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Learning to Fly - Simulators

Simulators are an excellent training aid - read more about how to use them to accelerate your learning and reduce your crashes.

Simulators
How can they help you learn - ever wondered how best to use your simulator, wonder no more.

Whilst I've only ever owned one RC simulator, I have had many an hour with most of the popular sellers. They can all help - some better than others - but the key to success is regular planned practice. Your first goal should be to get the simulator as close to your models flight characteristics as possible. You will find this to be a 'continuous' exercise. You may have the simulator 80% right in the first few hours, but it could take a year to improve it by another 10%. For the complete novice the simulator can only be known to match your models hovering. As your flying skills develop you will realise the simulator can match more and more of your models flight envelope. There should come a point where you feel 100% confident that what the simulator does the model does. Once you have reached this stage you know you can learn anything on the simulator before you risk trying it on the model.

I think many people have owned more than a few simulators, and believe the latest is the greatest - but has the latest taught them the most. Probably not, regular practice - say 10 minutes a day - in a structured way is the quickest way to progress. As an example of what to practice - if I want to do a clockwise rotating pirouette with the real model, then I practice clockwise and anti-clockwise on the simulator first. I'd try various exercises, such as pirouetting fast, slow and stopping at 1/2, 1/4 and 1/8's - anything that makes me more confident on the simulator. I will also practice escape plans should it not go as planned at the flying field. I will be aware of no fly areas, such as the pits or the 'big oak tree' and will fly appropriately. I'd set up realistic wind conditions on the simulator, both the ones I expect and those which are unexpected. I practice until I know I can do the pirouette on the simulator 100 times over without a single mistake. In RC simulator parlance a mistake is classed as pushing the stick in the wrong direction. Pushing the stick the wrong amount or over correcting is not a problem (that's what you learn on the real thing), its pushing the wrong stick, or the right stick in the wrong direction, that must be avoided. This is the real challenge of learning to fly model helicopters.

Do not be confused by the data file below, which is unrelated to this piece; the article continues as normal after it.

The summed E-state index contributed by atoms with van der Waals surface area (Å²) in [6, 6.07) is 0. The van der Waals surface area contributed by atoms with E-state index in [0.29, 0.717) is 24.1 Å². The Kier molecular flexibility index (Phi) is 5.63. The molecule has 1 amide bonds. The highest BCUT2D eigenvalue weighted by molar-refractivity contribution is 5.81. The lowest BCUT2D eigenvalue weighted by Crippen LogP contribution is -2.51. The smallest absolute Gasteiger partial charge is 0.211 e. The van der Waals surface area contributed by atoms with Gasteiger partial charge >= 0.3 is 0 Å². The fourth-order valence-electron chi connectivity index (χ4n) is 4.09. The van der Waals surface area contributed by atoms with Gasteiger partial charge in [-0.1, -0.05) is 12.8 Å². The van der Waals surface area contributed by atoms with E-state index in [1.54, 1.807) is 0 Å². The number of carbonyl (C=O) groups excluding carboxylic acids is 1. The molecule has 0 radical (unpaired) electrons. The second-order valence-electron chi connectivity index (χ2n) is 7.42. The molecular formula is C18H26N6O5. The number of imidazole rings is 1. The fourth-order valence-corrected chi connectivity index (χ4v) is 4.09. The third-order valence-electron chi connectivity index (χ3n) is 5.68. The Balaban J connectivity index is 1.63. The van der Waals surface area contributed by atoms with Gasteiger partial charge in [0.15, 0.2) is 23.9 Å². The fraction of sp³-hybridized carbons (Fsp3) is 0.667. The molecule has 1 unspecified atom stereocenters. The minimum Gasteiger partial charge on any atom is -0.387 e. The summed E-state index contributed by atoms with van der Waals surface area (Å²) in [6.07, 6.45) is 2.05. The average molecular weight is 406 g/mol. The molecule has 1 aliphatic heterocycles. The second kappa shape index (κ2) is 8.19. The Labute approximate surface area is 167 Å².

Confidence is the important factor when you try that pirouette for real, as any doubts will make the chance of pushing a wrong stick much greater - that's why you have to be 110% confident on the simulator, and this will only come with hours of practice. Once you've tried the process to learn one maneuver, you'll have the method 'wired' and can use it to progress as far as you wish. Whether it be a pirouette, circuit, loop, roll or pirouetting flip the learning method should be the same, always to go further on the simulator than you intend with the model. Your models setup and structural condition should not be discarded, these are very important considerations (particularly for an aerobatic maneuver) and should be right before you try a new maneuver.

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